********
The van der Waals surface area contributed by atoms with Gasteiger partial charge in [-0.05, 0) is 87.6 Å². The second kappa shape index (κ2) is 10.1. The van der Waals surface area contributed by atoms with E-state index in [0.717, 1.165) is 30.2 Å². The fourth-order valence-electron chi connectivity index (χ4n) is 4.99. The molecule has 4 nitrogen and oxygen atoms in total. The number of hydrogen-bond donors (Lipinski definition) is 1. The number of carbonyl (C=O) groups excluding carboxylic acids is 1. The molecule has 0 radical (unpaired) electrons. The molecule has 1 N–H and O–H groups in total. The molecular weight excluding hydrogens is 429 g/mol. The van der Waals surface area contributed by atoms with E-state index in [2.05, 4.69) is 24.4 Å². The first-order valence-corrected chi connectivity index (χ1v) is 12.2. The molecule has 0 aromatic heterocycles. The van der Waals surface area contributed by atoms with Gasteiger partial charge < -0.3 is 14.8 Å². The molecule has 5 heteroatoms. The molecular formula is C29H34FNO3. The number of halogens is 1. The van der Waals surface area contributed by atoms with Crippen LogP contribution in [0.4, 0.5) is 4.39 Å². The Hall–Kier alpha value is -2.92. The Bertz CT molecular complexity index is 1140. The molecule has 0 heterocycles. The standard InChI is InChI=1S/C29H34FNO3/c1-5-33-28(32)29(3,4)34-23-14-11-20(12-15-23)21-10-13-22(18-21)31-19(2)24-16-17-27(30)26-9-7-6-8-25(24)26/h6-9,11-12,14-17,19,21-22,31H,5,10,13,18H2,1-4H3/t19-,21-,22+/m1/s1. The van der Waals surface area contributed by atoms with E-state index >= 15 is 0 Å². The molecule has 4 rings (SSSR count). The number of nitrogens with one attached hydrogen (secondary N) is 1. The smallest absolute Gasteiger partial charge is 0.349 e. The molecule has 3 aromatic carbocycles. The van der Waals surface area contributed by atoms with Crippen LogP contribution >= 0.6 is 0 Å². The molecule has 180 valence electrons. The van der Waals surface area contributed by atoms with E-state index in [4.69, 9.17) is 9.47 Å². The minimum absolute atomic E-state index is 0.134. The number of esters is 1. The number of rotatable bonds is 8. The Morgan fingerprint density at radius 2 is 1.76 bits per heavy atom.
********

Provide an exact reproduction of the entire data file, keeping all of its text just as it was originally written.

The van der Waals surface area contributed by atoms with Gasteiger partial charge in [-0.05, 0) is 87.6 Å². The second kappa shape index (κ2) is 10.1. The van der Waals surface area contributed by atoms with E-state index in [0.717, 1.165) is 30.2 Å². The fourth-order valence-electron chi connectivity index (χ4n) is 4.99. The molecule has 4 nitrogen and oxygen atoms in total. The number of hydrogen-bond donors (Lipinski definition) is 1. The number of carbonyl (C=O) groups excluding carboxylic acids is 1. The molecule has 0 radical (unpaired) electrons. The molecule has 1 N–H and O–H groups in total. The molecular weight excluding hydrogens is 429 g/mol. The van der Waals surface area contributed by atoms with E-state index in [2.05, 4.69) is 24.4 Å². The first-order valence-corrected chi connectivity index (χ1v) is 12.2. The molecule has 0 aromatic heterocycles. The van der Waals surface area contributed by atoms with Gasteiger partial charge < -0.3 is 14.8 Å². The molecule has 5 heteroatoms. The molecular formula is C29H34FNO3. The number of halogens is 1. The van der Waals surface area contributed by atoms with Crippen LogP contribution in [0.4, 0.5) is 4.39 Å². The Hall–Kier alpha value is -2.92. The Bertz CT molecular complexity index is 1140. The molecule has 0 heterocycles. The standard InChI is InChI=1S/C29H34FNO3/c1-5-33-28(32)29(3,4)34-23-14-11-20(12-15-23)21-10-13-22(18-21)31-19(2)24-16-17-27(30)26-9-7-6-8-25(24)26/h6-9,11-12,14-17,19,21-22,31H,5,10,13,18H2,1-4H3/t19-,21-,22+/m1/s1. The van der Waals surface area contributed by atoms with E-state index >= 15 is 0 Å². The molecule has 4 rings (SSSR count). The number of nitrogens with one attached hydrogen (secondary N) is 1. The smallest absolute Gasteiger partial charge is 0.349 e. The molecule has 3 aromatic carbocycles. The van der Waals surface area contributed by atoms with Crippen LogP contribution >= 0.6 is 0 Å². The molecule has 180 valence electrons. The van der Waals surface area contributed by atoms with E-state index in [4.69, 9.17) is 9.47 Å². The minimum absolute atomic E-state index is 0.134. The number of esters is 1. The number of rotatable bonds is 8. The Morgan fingerprint density at radius 2 is 1.76 bits per heavy atom.